“In order to de-Anglicize ourselves, we must at once arrest the decay of the language. We must bring pressure upon our politicians not to snuff it out by their racist discouragement merely because they do not themselves understand it. We must arouse some spark of patriotic inspiration among the peasantry who still use the language, and put an end to that shameful state of feeling — a thousand-tongued reproach to our leaders and statesmen — which makes young men and women blush and hang their heads when overheard speaking their own language.” –Douglas Hyde
The Society for the Preservation of the Irish Language (SPIL) was a cultural organisation in late 19th-century Ireland, which was part of the Gaelic revival of the period.
It was founded on 29 December 1876 unlike similar organisations of the time, which were antiquarian in nature, the SPIL aimed at protecting the status of the Irish language, which was threatened with extinction at the time. The society succeeded in having Irish included on the curriculum of primary and secondary schools and third-level colleges in 1878.
The membership of the SPIL included Protestant Ascendancy figures such as Lord de Vesci and Colonel W. E. A. Macdonnell. Horace Plunkett represented the Society at the 1901 Pan-Celtic Congress in Dublin. It took a conciliatory approach to the British government and civil service in pursuing its aims, in contrast to the later Gaelic League, which was anti-British in character. Douglas Hyde joined the SPIL around 1880, and between 1879 and 1884 he published more than a hundred pieces of Irish verse under the pen name “An Craoibhín Aoibhinn” (“The Pleasant Little Branch”).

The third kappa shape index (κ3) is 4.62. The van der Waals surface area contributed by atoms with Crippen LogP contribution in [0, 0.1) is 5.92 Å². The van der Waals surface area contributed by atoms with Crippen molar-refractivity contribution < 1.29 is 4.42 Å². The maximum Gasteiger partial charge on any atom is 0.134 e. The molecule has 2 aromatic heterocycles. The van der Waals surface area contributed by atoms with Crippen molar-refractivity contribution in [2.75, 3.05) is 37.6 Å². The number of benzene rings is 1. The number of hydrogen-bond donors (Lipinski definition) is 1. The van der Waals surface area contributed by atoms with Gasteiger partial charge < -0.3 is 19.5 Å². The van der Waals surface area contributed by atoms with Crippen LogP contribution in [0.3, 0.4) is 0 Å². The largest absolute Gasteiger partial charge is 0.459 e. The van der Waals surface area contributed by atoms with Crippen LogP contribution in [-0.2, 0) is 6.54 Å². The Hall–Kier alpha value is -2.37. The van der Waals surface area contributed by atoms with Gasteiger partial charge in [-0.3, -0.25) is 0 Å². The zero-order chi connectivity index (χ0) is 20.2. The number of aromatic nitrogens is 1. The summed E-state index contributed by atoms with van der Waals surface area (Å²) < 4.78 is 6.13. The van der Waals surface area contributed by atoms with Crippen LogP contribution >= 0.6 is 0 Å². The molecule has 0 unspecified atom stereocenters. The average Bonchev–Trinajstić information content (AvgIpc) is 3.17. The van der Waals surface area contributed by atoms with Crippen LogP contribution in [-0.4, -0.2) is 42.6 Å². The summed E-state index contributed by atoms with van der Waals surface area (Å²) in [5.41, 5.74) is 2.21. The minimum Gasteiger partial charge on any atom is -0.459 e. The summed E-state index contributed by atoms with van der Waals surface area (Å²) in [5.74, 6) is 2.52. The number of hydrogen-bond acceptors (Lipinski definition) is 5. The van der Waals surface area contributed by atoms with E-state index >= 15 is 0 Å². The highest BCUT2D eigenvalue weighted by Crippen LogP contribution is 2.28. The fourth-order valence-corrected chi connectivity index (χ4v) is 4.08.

The SPIL merged with the Gaelic Union in 1878 and became the chief organisation committed to promoting the language revival. That mantle was passed to the Gaelic League founded in 1893. The League spread rapidly throughout Ireland, with more than 500 branches established by 1904. It published several Irish-language periodicals and fought successfully to inaugurate a bilingual educational policy in Irish-speaking regions in 1906 and to add Irish language courses to university curriculum in 1909.
The source of inspiration behind the late-19th century language revival was rising nationalism. For Irish nationalists, nothing so symbolised a distinct and venerable Irish culture than the Irish language. The fact that so few people of Irish birth or background spoke Irish as a direct result of British colonial domination made its resurrection all the more meaningful. It represented not merely Ireland’s political independence, but its cultural independence as well.